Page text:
Pathways & interactions
Potassium channel, voltage-dependent, EAG/ELK/ERG (IPR003938)
Short name: K_chnl_volt-dep_EAG/ELK/ERG
- Potassium channel, voltage-dependent, EAG/ELK/ERG (IPR003938)
- Potassium channel, voltage-dependent, EAG (IPR003949)
- Potassium channel, voltage-dependent, ELK (IPR003950)
- Potassium channel, voltage-dependent, ERG (IPR003967)
- Potassium/sodium hyperpolarization-activated cyclic nucleotide-gated channel 1 (IPR030169)
- Potassium/sodium hyperpolarization-activated cyclic nucleotide-gated channel 4 (IPR030173)
Potassium channels are the most diverse group of the ion channel family [PMID: 1772658, PMID: 1879548]. They are important in shaping the action potential, and in neuronal excitability and plasticity [PMID: 2451788]. The potassium channel family is composed of several functionally distinct isoforms, which can be broadly separated into 2 groups [PMID: 2555158]: the practically non-inactivating 'delayed' group and the rapidly inactivating 'transient' group.
These are all highly similar proteins, with only small amino acid changes causing the diversity of the voltage-dependent gating mechanism, channel conductance and toxin binding properties. Each type of K+ channel is activated by different signals and conditions depending on their type of regulation: some open in response to depolarisation of the plasma membrane; others in response to hyperpolarisation or an increase in intracellular calcium concentration; some can be regulated by binding of a transmitter, together with intracellular kinases; while others are regulated by GTP-binding proteins or other second messengers [PMID: 2448635]. In eukaryotic cells, K+ channels are involved in neural signalling and generation of the cardiac rhythm, act as effectors in signal transduction pathways involving G protein-coupled receptors (GPCRs) and may have a role in target cell lysis by cytotoxic T-lymphocytes [PMID: 1373731]. In prokaryotic cells, they play a role in the maintenance of ionic homeostasis [PMID: 11178249].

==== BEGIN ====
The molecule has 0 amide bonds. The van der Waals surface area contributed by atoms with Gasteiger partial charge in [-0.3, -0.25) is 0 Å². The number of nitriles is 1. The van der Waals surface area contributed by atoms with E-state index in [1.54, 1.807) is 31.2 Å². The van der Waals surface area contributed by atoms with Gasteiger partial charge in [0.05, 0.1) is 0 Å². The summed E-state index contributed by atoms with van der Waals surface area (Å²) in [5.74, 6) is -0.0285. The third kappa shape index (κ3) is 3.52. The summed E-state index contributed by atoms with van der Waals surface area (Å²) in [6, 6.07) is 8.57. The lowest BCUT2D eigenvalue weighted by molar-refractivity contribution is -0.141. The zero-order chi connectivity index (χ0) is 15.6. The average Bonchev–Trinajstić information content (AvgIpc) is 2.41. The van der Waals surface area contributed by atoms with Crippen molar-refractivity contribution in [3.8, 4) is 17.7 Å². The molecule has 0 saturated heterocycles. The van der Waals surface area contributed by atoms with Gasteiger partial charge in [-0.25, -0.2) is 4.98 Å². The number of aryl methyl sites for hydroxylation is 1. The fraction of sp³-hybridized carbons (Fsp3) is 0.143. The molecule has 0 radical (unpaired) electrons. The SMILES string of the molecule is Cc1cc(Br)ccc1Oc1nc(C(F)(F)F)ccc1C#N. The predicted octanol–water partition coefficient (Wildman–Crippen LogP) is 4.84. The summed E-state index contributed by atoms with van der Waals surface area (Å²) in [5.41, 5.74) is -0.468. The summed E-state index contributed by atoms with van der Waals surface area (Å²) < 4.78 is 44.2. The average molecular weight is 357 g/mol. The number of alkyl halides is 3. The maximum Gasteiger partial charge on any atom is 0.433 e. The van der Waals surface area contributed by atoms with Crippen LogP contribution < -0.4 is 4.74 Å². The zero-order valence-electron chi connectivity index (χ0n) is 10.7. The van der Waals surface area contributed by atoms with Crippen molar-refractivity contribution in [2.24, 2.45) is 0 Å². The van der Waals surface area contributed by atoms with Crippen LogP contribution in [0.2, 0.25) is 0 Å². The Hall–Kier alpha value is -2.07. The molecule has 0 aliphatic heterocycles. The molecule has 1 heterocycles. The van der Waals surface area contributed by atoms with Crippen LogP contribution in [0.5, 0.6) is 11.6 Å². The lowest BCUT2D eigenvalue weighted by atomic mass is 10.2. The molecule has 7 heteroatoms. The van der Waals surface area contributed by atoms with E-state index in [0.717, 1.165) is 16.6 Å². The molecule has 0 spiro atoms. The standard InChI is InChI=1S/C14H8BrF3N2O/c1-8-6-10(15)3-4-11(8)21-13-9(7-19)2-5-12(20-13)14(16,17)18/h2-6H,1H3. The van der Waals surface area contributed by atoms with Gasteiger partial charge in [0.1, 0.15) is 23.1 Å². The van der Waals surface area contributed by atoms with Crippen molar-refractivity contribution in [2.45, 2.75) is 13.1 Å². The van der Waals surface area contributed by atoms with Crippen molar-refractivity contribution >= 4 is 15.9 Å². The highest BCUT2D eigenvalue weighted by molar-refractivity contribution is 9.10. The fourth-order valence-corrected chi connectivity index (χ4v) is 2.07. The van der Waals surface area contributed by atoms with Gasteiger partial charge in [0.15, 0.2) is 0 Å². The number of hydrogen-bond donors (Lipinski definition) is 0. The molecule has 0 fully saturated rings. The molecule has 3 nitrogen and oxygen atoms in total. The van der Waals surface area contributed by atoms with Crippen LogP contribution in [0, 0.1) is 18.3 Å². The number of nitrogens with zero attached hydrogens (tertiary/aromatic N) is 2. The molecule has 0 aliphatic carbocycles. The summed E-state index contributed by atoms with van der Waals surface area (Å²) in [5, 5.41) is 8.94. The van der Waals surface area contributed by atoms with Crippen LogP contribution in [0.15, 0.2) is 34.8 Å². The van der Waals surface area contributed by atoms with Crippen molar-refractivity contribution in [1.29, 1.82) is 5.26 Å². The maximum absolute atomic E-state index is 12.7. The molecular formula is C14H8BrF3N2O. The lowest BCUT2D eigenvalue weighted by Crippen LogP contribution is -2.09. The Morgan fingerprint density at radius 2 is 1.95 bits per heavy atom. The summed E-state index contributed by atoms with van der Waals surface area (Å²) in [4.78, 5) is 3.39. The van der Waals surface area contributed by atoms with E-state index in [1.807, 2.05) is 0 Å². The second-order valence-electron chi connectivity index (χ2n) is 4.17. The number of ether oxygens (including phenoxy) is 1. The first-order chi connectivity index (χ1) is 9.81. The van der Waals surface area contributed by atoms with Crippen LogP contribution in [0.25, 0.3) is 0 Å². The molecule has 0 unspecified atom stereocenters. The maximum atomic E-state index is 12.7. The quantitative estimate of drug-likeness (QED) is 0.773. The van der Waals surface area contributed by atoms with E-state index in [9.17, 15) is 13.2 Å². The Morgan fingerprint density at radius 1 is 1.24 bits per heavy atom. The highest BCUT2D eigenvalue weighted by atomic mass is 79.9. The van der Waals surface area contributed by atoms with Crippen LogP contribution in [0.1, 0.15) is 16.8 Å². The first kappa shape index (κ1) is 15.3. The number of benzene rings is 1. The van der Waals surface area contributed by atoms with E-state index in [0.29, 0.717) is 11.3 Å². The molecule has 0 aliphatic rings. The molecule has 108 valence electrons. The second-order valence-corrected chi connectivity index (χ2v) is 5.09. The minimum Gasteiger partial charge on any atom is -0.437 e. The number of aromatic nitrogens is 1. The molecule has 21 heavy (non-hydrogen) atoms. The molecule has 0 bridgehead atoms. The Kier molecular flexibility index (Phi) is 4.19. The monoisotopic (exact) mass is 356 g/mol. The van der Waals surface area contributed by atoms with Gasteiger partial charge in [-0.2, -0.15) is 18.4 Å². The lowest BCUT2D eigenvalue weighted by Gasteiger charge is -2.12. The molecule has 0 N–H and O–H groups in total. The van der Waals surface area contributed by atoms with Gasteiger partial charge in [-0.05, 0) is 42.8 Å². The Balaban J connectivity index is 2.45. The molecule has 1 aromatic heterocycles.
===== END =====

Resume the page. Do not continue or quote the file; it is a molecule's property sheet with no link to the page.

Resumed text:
All K+ channels discovered so far possess a core of alpha subunits, each comprising either one or two copies of a highly conserved pore loop domain (P-domain). The P-domain contains the sequence (T/SxxTxGxG), which has been termed the K+ selectivity sequence. In families that contain one P-domain, four subunits assemble to form a selective pathway for K+ across the membrane. However, it remains unclear how the 2 P-domain subunits assemble to form a selective pore. The functional diversity of these families can arise through homo- or hetero-associations of alpha subunits or association with auxiliary cytoplasmic beta subunits. K+ channel subunits containing one pore domain can be assigned into one of two superfamilies: those that possess six transmembrane (TM) domains and those that possess only two TM domains. The six TM domain superfamily can be further subdivided into conserved gene families: the voltage-gated (Kv) channels; the KCNQ channels (originally known as KvLQT channels); the EAG-like K+ channels; and three types of calcium (Ca)-activated K+ channels (BK, IK and SK) [PMID: 11178249]. The 2TM domain family comprises inward-rectifying K+ channels. In addition, there are K+ channel alpha-subunits that possess two P-domains. These are usually highly regulated K+ selective leak channels.
The first EAG K+ channel was identified in Drosophila melanogaster (Fruit fly), following a screen for mutations giving rise to behavioural abnormalities. Disruption of the Eag gene caused an ether-induced, leg-shaking behaviour. Subsequent studies have revealed a conserved multi-gene family of EAG-like K+ channels, which are present in human and many other species. Based on the varying functional properties of the channels, the family has been divided into 3 subfamilies: EAG, ELK and ERG. Interestingly, Caenorhabditis elegans appears to lack the ELK type [PMID: 10798390].
- PR01463 (EAGCHANLFMLY)